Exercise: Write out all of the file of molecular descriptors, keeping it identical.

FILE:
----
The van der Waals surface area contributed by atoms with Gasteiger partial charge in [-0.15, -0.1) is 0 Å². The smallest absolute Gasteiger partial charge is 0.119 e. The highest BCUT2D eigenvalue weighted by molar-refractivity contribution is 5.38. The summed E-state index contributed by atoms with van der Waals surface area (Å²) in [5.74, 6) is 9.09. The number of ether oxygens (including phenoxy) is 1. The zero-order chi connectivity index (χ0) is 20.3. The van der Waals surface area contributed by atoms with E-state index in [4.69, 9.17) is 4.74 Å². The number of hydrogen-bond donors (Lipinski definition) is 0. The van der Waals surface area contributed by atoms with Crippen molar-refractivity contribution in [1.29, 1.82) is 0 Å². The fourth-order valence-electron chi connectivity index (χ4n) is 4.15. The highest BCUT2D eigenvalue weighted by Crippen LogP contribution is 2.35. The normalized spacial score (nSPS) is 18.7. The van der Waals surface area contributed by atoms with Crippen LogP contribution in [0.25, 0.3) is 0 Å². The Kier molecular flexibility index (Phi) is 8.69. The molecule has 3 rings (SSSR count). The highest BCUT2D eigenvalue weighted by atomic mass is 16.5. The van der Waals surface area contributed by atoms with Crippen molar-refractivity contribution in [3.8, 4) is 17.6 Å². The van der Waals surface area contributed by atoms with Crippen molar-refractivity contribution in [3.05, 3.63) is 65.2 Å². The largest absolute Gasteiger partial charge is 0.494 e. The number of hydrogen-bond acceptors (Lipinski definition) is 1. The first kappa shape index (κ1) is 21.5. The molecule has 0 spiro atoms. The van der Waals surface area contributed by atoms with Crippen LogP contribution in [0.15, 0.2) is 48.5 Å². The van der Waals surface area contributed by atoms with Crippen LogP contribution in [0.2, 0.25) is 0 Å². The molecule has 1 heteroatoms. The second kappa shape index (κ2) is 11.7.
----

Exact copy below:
The van der Waals surface area contributed by atoms with Gasteiger partial charge in [-0.15, -0.1) is 0 Å². The smallest absolute Gasteiger partial charge is 0.119 e. The highest BCUT2D eigenvalue weighted by molar-refractivity contribution is 5.38. The summed E-state index contributed by atoms with van der Waals surface area (Å²) in [5.74, 6) is 9.09. The number of ether oxygens (including phenoxy) is 1. The zero-order chi connectivity index (χ0) is 20.3. The van der Waals surface area contributed by atoms with E-state index in [4.69, 9.17) is 4.74 Å². The number of hydrogen-bond donors (Lipinski definition) is 0. The van der Waals surface area contributed by atoms with Crippen molar-refractivity contribution in [1.29, 1.82) is 0 Å². The fourth-order valence-electron chi connectivity index (χ4n) is 4.15. The highest BCUT2D eigenvalue weighted by Crippen LogP contribution is 2.35. The normalized spacial score (nSPS) is 18.7. The van der Waals surface area contributed by atoms with Crippen LogP contribution in [0.25, 0.3) is 0 Å². The Kier molecular flexibility index (Phi) is 8.69. The molecule has 3 rings (SSSR count). The highest BCUT2D eigenvalue weighted by atomic mass is 16.5. The van der Waals surface area contributed by atoms with Crippen molar-refractivity contribution in [3.8, 4) is 17.6 Å². The van der Waals surface area contributed by atoms with Crippen molar-refractivity contribution in [3.05, 3.63) is 65.2 Å². The largest absolute Gasteiger partial charge is 0.494 e. The number of hydrogen-bond acceptors (Lipinski definition) is 1. The first kappa shape index (κ1) is 21.5. The molecule has 0 spiro atoms. The van der Waals surface area contributed by atoms with Crippen LogP contribution in [0.15, 0.2) is 48.5 Å². The van der Waals surface area contributed by atoms with Crippen LogP contribution in [0.2, 0.25) is 0 Å². The molecule has 1 heteroatoms. The second kappa shape index (κ2) is 11.7.